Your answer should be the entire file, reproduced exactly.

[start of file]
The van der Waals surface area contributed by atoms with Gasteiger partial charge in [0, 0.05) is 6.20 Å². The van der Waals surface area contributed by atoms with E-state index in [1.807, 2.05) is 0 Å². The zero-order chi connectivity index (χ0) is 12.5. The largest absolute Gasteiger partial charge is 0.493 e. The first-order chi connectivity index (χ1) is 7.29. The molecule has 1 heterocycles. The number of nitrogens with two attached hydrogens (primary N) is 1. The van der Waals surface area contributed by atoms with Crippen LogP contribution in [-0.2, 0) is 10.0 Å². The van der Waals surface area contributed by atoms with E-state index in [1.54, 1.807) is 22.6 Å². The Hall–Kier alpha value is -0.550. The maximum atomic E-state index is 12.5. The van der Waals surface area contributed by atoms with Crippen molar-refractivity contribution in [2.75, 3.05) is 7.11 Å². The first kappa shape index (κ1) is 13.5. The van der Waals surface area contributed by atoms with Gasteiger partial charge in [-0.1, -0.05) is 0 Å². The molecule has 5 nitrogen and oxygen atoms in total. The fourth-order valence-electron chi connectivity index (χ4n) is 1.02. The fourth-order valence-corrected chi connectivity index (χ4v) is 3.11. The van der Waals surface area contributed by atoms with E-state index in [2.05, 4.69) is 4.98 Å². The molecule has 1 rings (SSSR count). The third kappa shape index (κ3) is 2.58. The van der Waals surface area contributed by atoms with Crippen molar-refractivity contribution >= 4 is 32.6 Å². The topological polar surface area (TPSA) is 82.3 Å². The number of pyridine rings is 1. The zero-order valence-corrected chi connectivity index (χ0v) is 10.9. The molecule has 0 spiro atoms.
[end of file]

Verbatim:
The van der Waals surface area contributed by atoms with Gasteiger partial charge in [0, 0.05) is 6.20 Å². The van der Waals surface area contributed by atoms with E-state index in [1.807, 2.05) is 0 Å². The zero-order chi connectivity index (χ0) is 12.5. The largest absolute Gasteiger partial charge is 0.493 e. The first-order chi connectivity index (χ1) is 7.29. The molecule has 1 heterocycles. The number of nitrogens with two attached hydrogens (primary N) is 1. The van der Waals surface area contributed by atoms with Crippen LogP contribution in [-0.2, 0) is 10.0 Å². The van der Waals surface area contributed by atoms with E-state index in [1.54, 1.807) is 22.6 Å². The Hall–Kier alpha value is -0.550. The maximum atomic E-state index is 12.5. The van der Waals surface area contributed by atoms with Crippen molar-refractivity contribution in [2.75, 3.05) is 7.11 Å². The first kappa shape index (κ1) is 13.5. The van der Waals surface area contributed by atoms with Gasteiger partial charge in [-0.1, -0.05) is 0 Å². The molecule has 5 nitrogen and oxygen atoms in total. The fourth-order valence-electron chi connectivity index (χ4n) is 1.02. The fourth-order valence-corrected chi connectivity index (χ4v) is 3.11. The van der Waals surface area contributed by atoms with E-state index in [2.05, 4.69) is 4.98 Å². The molecule has 1 rings (SSSR count). The third kappa shape index (κ3) is 2.58. The van der Waals surface area contributed by atoms with Crippen molar-refractivity contribution >= 4 is 32.6 Å². The topological polar surface area (TPSA) is 82.3 Å². The number of pyridine rings is 1. The zero-order valence-corrected chi connectivity index (χ0v) is 10.9. The molecule has 0 spiro atoms.